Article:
DENVER, Pa. – Construction crews have broken ground at Dan Morphy Auctions’ south-central Pennsylvania premises to initiate a 6-month expansion project that will nearly double the firm’s existing gallery, office, preview and storage space to 35,000 square feet. Upon completion, Morphy’s full-service venue will rank among the largest of all Eastern U.S. auction houses.
“Our growth has been explosive. We’ve more than tripled the number of sales we conduct annually – from six or seven a year to more than 30 a year,” said the company’s owner and CEO, Dan Morphy. “We’ve been bursting at the seams and need more display space, more storage and office space, and a large, purpose-built auction room to handle the volume of sales.”
When completed, the preview gallery will feature an additional 4,000 square feet of display area, enabling consigned articles to be viewed for several months prior to sale.
Eight additional office spaces, a conference room and individual executive offices are part of the plan, as are three self-contained photography studios.
The jewel is the proposed 4,000-square-foot ballroom-style auction gallery with 110 theater-style seats, each with a fold-over lap desk and cup holder. Four of the seats will accommodate physically challenged bidders. The acoustically perfect saleroom will be independently climate controlled and specially wired for the latest electronic and Internet devices. Auction attendees will be able to dine in the adjacent café – where they’ll be able to follow the sale on a 5-foot TV screen – or out on the patio, where additional seating will be provided.
The new construction will also create a fully enclosed loading and unloading dock with a hydraulic lift that adjusts to any truck or van height, and an adjacent 1,000-square-foot holding area for goods to be loaded in or out. From there, incoming consignments are easily movable to a 9,000-square-foot storage space with a 25-foot-high ceiling and museum-quality storage rack system that can accommodate everything from fine art to jukeboxes.
Other amenities to be added are a black-light room, more restrooms and a 600-square-foot checkout and packing room where Morphy staff, or the customers themselves, can pack up their purchases.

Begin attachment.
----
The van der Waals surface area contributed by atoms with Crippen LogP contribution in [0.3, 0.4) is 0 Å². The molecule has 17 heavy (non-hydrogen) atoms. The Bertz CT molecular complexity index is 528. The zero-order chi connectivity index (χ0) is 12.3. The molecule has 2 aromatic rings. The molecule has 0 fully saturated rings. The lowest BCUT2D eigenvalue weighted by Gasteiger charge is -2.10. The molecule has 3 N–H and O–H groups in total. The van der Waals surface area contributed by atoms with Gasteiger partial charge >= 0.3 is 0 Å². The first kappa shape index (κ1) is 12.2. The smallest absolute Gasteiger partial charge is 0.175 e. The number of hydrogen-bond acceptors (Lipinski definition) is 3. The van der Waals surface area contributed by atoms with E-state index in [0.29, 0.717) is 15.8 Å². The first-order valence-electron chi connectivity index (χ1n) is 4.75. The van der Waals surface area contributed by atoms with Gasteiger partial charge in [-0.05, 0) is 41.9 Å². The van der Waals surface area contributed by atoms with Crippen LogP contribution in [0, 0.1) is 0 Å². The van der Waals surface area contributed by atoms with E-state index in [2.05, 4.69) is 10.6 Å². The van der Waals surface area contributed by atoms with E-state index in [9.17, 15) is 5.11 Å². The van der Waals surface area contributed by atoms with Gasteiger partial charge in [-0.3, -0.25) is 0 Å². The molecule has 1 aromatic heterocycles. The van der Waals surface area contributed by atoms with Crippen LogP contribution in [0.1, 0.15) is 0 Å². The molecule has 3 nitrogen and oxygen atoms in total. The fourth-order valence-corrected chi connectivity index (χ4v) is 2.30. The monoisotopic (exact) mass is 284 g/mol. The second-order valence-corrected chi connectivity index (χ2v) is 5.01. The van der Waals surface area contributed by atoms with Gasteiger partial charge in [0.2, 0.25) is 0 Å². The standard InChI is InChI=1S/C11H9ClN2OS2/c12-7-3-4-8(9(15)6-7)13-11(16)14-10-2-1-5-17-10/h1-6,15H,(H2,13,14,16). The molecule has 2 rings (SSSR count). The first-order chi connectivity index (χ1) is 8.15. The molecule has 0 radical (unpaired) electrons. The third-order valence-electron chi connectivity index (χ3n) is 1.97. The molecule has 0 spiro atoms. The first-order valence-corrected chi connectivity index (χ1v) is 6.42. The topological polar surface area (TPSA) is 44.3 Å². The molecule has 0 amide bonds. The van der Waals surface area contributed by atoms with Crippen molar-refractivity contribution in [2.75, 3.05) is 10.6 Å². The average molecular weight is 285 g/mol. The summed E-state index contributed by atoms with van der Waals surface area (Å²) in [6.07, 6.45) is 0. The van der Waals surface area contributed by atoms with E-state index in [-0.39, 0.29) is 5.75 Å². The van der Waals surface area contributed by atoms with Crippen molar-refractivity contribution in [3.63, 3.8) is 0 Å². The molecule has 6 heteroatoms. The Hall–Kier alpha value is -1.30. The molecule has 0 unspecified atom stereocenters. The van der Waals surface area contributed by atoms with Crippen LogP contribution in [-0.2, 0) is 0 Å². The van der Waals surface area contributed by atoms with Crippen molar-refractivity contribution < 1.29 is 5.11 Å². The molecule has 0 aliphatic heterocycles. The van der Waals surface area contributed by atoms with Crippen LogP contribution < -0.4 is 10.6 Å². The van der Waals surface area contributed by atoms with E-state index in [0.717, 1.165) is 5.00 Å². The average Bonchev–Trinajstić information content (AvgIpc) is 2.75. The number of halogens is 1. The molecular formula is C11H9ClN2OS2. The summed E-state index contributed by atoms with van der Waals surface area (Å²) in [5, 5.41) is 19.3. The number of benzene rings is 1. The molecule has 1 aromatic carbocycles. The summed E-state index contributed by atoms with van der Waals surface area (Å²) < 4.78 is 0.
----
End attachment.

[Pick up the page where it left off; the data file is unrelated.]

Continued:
Morphy said he feels very fortunate that his auction business and on-site Adamstown Antique Gallery have performed as well as they have in the midst of an economic recession. “I think our growth can be attributed to the way we run our operation and the way we treat our bidders and consignors, who tell us they like the way we promote and advertise our sales. They especially like the extended preview period, which is something Morphy’s is known for.”
“We’re a relatively young company, now in our seventh year. The antiques community has welcomed us, and the word has gotten out about how we change with the times and reinvest our profits into new technology and marketing strategies,” Morphy said. “We’ve been putting more money and effort into Internet exposure, and it has paid off. Five years ago, our auctions were 70 percent sold to in-house bidders, with 30 percent going to the Internet and phones. Now we sell 80 to 85 percent to the Internet and phones. People are more confident about buying through the Internet and know they can trust our catalog descriptions and condition reports.”
Morphy, a 38-year-old graduate of Penn State, said he has a 25- to 35-year business plan in mind and that the expansion is essential to its success. “The future of this company is very bright. In undertaking this expansion project, I’ve had the unwavering support of my family and my loyal, dedicated staff, who are very excited about what lies ahead for us.”
•Texas auctioneer Rob Burley grows his business as others cut back
• Consignor discovers $117K Chinese screen under bed
• Early advertising calendars rack up the bids in SoldUSA sale
• Haines to produce 20th century auction
• Folk art, samplers and early Americana shine at June 26 Virginia auction
MORE RESOURCES FOR ANTIQUE COLLECTORS and DEALERS